Perhaps what they say about Washingtonians is true: We take ourselves way too seriously. The two D.C. chefs who made their debuts Sunday on "Food Network Star" didn't — at least initially — do much to alter viewers' opinions of those who inhabit Wonk City.
Former Duke's Grocery chef Alex McCoy and former Washington Redskins pastry chef Emilia Cirker were about as stiff as the Washington Monument when hosts Bobby Flay and Giada De Laurentiis asked the contestants to give a spontaneous 30-second pitch about themselves and their culinary approach. After each presentation, the other wannabe Food Network stars could provide one-word feedback.
Emilia, a former beauty pageant contestant who now lives in Reston, was first. Dressed in a blue-and-white print sun dress with a modest string of pearls around her neck — sort of a Power-Washington-Hits-the-Cape look — Emilia described herself as a "culinary instructor and an edgy food blogger from Washington, D.C." and then proceeded to tell Bobby and Giada that, "I'm Irish-Italian and I went to French culinary school, but you only see hints of that in my food."
The program then cut to a backstage interview with Matthew Grunwald, a 22-year-old game show host in waiting. "Emilia is an ice queen," he snickered. "There's really no warmth."
Cirker continued her pitch with Bobby and Giada: "I've been raised on everything from Moroccan couscous and tagine to Thai tom kha gai."
Cut to Matthew again: "It's almost robotic."
Back to Cirker's pitch: "It's not necessarily..."
"Time," interjected Giada, who then asked Matthew for his one-word summation.
"Stepford," he said with too much pleasure.
Cut back to Emilia, whose face finally showed genuine emotion, mostly shock. "Holy sh--," she said, cringing visibly.
Added Giada: "He's kind of being honest."
Cut to a backstage shot of Emilia, puzzling over Matthew's remark: "The only thing I know about Stepford Wives is that one movie where they're robots."
Bobby chimed in: "You never smiled. You need to fill the room with your personality."
Afterward, Emilia promised this introduction was not the real her. "People are going to be really surprised," she said. "I am lovable and funny as hell. I need to just be me."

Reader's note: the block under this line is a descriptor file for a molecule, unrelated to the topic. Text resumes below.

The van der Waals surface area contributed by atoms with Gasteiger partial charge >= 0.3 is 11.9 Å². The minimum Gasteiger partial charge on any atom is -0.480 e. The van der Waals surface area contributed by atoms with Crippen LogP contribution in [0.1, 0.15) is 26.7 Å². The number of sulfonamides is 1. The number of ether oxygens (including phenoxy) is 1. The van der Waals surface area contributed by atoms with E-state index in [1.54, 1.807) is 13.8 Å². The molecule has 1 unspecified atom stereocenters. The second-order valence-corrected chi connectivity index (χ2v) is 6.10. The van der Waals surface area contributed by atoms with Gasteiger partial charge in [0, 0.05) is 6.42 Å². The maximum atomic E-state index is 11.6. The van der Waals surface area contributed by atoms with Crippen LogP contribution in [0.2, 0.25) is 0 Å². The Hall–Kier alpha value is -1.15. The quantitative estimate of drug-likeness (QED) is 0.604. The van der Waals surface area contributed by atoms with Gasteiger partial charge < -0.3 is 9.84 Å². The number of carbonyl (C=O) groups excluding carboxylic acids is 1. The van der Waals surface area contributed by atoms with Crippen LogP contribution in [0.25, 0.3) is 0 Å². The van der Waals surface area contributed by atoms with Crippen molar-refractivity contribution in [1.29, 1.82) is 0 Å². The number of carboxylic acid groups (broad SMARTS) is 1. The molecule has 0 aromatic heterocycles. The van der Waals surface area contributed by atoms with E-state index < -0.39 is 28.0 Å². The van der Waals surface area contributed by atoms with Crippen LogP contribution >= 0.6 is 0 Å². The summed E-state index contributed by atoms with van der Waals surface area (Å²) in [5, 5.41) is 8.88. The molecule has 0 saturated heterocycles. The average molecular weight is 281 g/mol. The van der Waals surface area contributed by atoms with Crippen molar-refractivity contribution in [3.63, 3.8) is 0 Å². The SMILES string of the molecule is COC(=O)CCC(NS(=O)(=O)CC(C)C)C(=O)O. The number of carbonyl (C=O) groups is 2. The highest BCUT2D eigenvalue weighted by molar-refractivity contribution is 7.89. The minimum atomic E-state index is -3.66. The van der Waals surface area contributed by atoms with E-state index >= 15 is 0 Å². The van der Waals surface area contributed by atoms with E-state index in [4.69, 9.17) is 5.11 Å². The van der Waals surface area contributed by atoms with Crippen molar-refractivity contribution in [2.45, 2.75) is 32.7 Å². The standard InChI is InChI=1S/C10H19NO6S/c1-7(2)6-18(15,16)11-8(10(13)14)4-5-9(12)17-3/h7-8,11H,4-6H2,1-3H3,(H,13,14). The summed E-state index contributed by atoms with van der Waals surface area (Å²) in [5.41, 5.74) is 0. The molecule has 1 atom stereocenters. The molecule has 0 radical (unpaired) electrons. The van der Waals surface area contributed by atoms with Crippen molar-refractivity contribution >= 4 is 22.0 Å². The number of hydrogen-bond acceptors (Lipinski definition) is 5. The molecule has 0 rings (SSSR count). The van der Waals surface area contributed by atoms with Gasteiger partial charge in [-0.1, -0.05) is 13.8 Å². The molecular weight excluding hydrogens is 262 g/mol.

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Alex didn't fare much better with his 30-second introduction. "I'm D.C. born and raised," Alex told the hosts, looking a little farm boyish in his red gingham shirt. "I'm a chef. I'm a restaurant owner, and I love sandwiches."
Cut backstage to contestant Jay Ducote, a self-proclaimed Cajun boy who deep-fried Alex in a few succinct words. "The dude is not smiling, and he's talking about his favorite thing — sandwiches!" Ducote said.
Back to Alex: "When I'm not in the kitchen, you'll find me traveling the world, looking for new inspiration. Black pudding from Ireland or alimento completo from South America. These are some of the things I'd love to incorporate into the menu of my restaurant back home."
Bobby turned to Michelle Karam for her one-word description: "Interesting?" she shrugged.
"You said it like a question," Bobby responded.
"I'm processing it," Michelle added.
Bobby explained Michelle's comments for the audience. "In TV-speak, you know what that means? She went like this, click." Bobby explained, imitating the sound of someone turning off the TV in 1972.
"Boring!" Giada added, as if Bobby's words couldn't be interpreted on their face.
Added Giada: "You weren't smiling. You were just sort of talking. That's what a lot of chefs do. You probably can cook, but I need that. That smile right there? That's what I would have loved to have seen."
Summarized Alex backstage: "I just failed miserably at the first impression to Giada and Bobby. I just went straight to the bottom."
One of the D.C. contestants made a serious comeback in the second half of the show. If you missed it, you'll have to catch the first episode on repeat this week. You can also watch it online for a limited time.